Tsuga Townhomes

Architect: Wittman Estes

Owner: Matt Wittman

Location: Seattle, Washington

Category:    One- and Two-Family Production Homes

Seattle’s continually escalating construction costs, among the highest globally and averaging more than $338 per square foot just two years ago, has prompted a glut of high-volume, low-quality housing. The rising costs have transformed many of the city’s neighborhoods into a sea of generic modern boxes, built using low-cost materials and left disconnected from the outdoors. This project helps resolve the paradox around low-cost and high-quality homes while delivering sustainable design.

The team relied on careful design for this three-unit urban infill project, completed at the cost of $185 per square foot. It cleverly maneuvered through complicated development restrictions and fit the three units on just over 5,000 square feet on a site designated an environmentally critical steep slope in Seattle’s Highland Park neighborhood.

"The design is restrained and well-detailed, and the cost is modest for the Seattle area.”- Jury comment

Serving as architect, client, and contractor for the project, the team envisioned it holistically, striving to transform the site into a dense and visually rich multifamily experience. Overlooking downtown Seattle and the Duwamish River, the area was the historic home of Chief Seattle and the Duwamish tribes. The three homes sit just four blocks from Highland Park Elementary school, which boasts one of the most diverse student populations in the city’s school district. Historically, the middle-income families who rely on the school have been housed in opaque apartment blocks with little to no connection to nature.

“The jury welcomed this market-rate development’s strong social approach,” noted the jury. “It is an excellent strategy for increasing density while respecting the scale of the neighborhood. The design is restrained and well-detailed, and the cost is modest for the Seattle area.”

The three dwellings are split between one main house along Highland Park Way and a duplex along 8th Avenue. The project derives its name from local western red hemlock, better known as Tsuga wood among the Salish people who have relied on it as a building material. Woodcraft and detailing using Tsuga wood and cedar are found both inside and out, recalling the handiwork of the Salish tribes and woodwork of Scandinavian settlers.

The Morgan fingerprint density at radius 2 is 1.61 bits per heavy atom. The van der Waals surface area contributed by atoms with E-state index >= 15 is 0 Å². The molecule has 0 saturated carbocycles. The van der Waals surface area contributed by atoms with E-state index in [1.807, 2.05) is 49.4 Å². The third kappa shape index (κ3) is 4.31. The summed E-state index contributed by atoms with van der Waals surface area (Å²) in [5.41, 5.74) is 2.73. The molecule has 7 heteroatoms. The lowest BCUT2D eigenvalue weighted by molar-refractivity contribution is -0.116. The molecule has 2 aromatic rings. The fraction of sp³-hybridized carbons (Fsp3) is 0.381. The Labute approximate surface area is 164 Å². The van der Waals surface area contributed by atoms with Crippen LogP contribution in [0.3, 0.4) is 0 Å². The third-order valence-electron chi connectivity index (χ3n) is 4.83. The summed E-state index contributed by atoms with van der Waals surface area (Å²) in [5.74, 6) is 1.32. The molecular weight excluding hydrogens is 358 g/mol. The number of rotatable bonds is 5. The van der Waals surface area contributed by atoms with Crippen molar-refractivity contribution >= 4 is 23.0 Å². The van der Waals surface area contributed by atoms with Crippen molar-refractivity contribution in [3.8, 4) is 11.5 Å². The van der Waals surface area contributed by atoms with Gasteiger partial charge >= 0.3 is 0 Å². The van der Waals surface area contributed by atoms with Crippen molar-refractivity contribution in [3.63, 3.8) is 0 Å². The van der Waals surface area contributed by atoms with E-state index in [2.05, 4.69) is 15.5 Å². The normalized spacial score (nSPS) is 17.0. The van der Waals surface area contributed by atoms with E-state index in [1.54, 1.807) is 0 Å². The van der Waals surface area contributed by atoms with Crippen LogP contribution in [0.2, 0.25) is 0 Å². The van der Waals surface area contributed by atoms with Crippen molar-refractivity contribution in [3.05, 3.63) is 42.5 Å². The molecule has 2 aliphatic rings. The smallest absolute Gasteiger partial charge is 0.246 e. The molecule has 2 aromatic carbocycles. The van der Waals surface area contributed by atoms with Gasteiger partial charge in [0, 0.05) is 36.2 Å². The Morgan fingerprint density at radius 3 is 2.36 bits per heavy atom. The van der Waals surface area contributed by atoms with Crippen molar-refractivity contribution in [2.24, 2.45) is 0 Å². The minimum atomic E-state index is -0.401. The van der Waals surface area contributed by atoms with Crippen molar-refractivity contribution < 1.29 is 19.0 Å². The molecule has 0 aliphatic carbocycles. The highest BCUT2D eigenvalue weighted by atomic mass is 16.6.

Shaping a healthy living environment and reducing energy use and costs were overarching design goals. The site plan includes a series of green roofs and water-harvesting bioretention planters that capture water and reduce runoff. All three homes have energy-efficient mechanical systems, such as on-demand water heaters and low-flow water fixtures. The team cleverly inserted the green roofs and terraces to provide subtle gradations between public and private, letting residents choose when to be seen or not.

Additional information

Structural Engineer: Joshua Welch Engineering

General Contractor: Wittman Estes  

Landscape Architect: Wittman Estes

Jury

Ceara O’Leary, AIA (Chair), Detroit Collaborative Design Center, Detroit, MI

Allison Anderson, FAIA, unabridged Architecture, Bay St. Louis, Mississippi

Kelly Beamon, METROPOLIS, New York, NY

Alex Salazar, AIA, Salazar Architect, Portland, Oregon

Roberta Washington, FAIA, Roberta Washington Architects, New York, NY

Image credits

Making sustainably designed housing affordable Tsuga townhomes set out to resolve the paradox of low cost and high quality, working to achieve sustainable design while balancing the construction cost proforma.

Miranda Estes

Tsuga Townhomes-04

Miranda Estes

Tsuga Townhomes-05

Miranda Estes

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Miranda Estes

Site oriented interior configuration Interior spaces maximize light and access to nature through careful window placement around social centers.

Miranda Estes